What Is a Slot?

The slot is a term used in American football to describe the position of a receiver. A wide receiver who catches passes in the slot is able to gain 8-15 yards before being tackled. A good slot receiver can make defenders miss by turning in towards the middle of the field. The slot receiver is a key part of the offense because they can catch passes that are too high for the TE and too low for the WR.

The slot also refers to the holder in which a coin is inserted to activate the machine. Slot machines are usually located in a separate area of the casino called a “saloon”. They can be operated with either cash or, in ticket-in, ticket-out machines, with paper tickets with barcodes. Several different types of symbols can be found on a slot machine, and each has a unique theme and payout. It is recommended that players always read the pay table before playing a slot game.

A specialized type of table slot, the periodic slot, is designed to hold data that repeats over some period. For example, a set of monthly evaporation coefficients for a reservoir could be stored in this type of slot. It is possible to specify both the data and a timeseries (1 Hour, 1 Day, etc). The periodic slot can also handle irregular timeseries. Column headers can be text or numeric, and the slots can be configured to Lookup, Interpolate, or both.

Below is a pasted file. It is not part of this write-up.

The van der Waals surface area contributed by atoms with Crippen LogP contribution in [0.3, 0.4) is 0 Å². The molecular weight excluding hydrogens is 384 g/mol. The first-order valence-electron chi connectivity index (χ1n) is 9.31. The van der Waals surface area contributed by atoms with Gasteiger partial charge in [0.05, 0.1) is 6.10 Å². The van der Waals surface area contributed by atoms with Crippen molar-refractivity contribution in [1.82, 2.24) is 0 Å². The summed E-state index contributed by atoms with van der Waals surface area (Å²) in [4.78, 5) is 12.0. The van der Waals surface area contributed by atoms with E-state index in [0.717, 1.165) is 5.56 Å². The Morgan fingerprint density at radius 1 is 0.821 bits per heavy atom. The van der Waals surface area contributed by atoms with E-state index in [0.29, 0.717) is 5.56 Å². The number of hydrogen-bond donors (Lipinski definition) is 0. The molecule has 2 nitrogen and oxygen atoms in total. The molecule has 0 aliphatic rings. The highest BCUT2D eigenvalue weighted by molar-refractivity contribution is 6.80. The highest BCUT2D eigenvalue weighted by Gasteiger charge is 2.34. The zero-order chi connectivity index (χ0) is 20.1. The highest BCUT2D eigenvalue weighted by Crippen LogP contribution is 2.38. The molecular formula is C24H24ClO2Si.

Other slot types are scalar and series. A scalar slot is used to store a single piece of numeric data that will not vary with time. The scalar value can be computed from a user-defined arithmetic expression, and may include numbers from other slots as variables. The scalar slot can be displayed in either decimal or hexadecimal format. The hexadecimal display is recommended for use with large amounts of data because it allows for faster scrolling. The hexadecimal format is also useful when using this slot in scripts.

If the scalar is configured to compare, the display precision and convergence values are used when comparing two numbers. For instance, if two numbers appear the same on the screen, they are considered to be equal regardless of their internal display precision or convergence values. Similarly, if the scalar is configured to compare, and the user selects one of the number rows, and then edits the other number, the new number will be set to the value that was edited.

During model initialization, most slot data is inserted into the library tables. When the model is run, each row in the library table is mapped to a slot on the display. A series of slots is created for each duration specified in the input file, and these slots are referred to collectively as the series slot data. The series slot is initially created with only one timestep to minimize model file size. However, the user can modify this to any desired length at any point during the modeling process by using the dialog.